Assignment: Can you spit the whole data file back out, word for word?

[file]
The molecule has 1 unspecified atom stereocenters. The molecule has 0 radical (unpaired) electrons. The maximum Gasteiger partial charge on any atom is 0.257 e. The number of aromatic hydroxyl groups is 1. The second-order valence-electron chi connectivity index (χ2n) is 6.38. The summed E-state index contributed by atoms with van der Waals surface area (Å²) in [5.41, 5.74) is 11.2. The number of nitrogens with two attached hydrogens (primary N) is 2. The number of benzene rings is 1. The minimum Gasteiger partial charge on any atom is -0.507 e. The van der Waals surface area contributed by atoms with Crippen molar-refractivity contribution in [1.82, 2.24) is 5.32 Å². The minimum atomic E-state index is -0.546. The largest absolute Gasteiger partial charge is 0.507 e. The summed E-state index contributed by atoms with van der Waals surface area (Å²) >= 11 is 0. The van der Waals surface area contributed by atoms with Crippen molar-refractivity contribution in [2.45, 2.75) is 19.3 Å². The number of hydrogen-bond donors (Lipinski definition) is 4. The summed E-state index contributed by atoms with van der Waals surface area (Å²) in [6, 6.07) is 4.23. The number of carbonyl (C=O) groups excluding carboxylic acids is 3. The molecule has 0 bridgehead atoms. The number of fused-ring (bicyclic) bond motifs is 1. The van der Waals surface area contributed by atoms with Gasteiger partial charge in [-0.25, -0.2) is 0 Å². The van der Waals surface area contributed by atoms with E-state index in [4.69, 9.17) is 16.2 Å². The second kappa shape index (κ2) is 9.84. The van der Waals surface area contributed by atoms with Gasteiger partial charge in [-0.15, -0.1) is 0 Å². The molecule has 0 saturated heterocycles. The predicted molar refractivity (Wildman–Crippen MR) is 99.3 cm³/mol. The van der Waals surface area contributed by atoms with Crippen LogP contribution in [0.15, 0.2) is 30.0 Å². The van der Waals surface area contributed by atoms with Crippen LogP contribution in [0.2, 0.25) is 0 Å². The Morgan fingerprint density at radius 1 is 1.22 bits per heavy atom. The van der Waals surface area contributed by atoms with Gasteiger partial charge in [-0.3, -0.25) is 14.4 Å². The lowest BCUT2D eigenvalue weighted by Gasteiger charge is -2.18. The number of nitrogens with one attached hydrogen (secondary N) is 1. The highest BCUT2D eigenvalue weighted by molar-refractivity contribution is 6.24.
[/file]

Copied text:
The molecule has 1 unspecified atom stereocenters. The molecule has 0 radical (unpaired) electrons. The maximum Gasteiger partial charge on any atom is 0.257 e. The number of aromatic hydroxyl groups is 1. The second-order valence-electron chi connectivity index (χ2n) is 6.38. The summed E-state index contributed by atoms with van der Waals surface area (Å²) in [5.41, 5.74) is 11.2. The number of nitrogens with two attached hydrogens (primary N) is 2. The number of benzene rings is 1. The minimum Gasteiger partial charge on any atom is -0.507 e. The van der Waals surface area contributed by atoms with Crippen molar-refractivity contribution in [1.82, 2.24) is 5.32 Å². The minimum atomic E-state index is -0.546. The largest absolute Gasteiger partial charge is 0.507 e. The summed E-state index contributed by atoms with van der Waals surface area (Å²) >= 11 is 0. The van der Waals surface area contributed by atoms with Crippen molar-refractivity contribution in [2.45, 2.75) is 19.3 Å². The number of hydrogen-bond donors (Lipinski definition) is 4. The summed E-state index contributed by atoms with van der Waals surface area (Å²) in [6, 6.07) is 4.23. The number of carbonyl (C=O) groups excluding carboxylic acids is 3. The molecule has 0 bridgehead atoms. The number of fused-ring (bicyclic) bond motifs is 1. The van der Waals surface area contributed by atoms with Gasteiger partial charge in [-0.25, -0.2) is 0 Å². The van der Waals surface area contributed by atoms with E-state index in [4.69, 9.17) is 16.2 Å². The second kappa shape index (κ2) is 9.84. The van der Waals surface area contributed by atoms with Gasteiger partial charge in [-0.15, -0.1) is 0 Å². The molecule has 0 saturated heterocycles. The predicted molar refractivity (Wildman–Crippen MR) is 99.3 cm³/mol. The van der Waals surface area contributed by atoms with Crippen LogP contribution in [0.15, 0.2) is 30.0 Å². The van der Waals surface area contributed by atoms with Crippen LogP contribution in [0.2, 0.25) is 0 Å². The Morgan fingerprint density at radius 1 is 1.22 bits per heavy atom. The van der Waals surface area contributed by atoms with Gasteiger partial charge in [-0.3, -0.25) is 14.4 Å². The lowest BCUT2D eigenvalue weighted by Gasteiger charge is -2.18. The number of nitrogens with one attached hydrogen (secondary N) is 1. The highest BCUT2D eigenvalue weighted by molar-refractivity contribution is 6.24.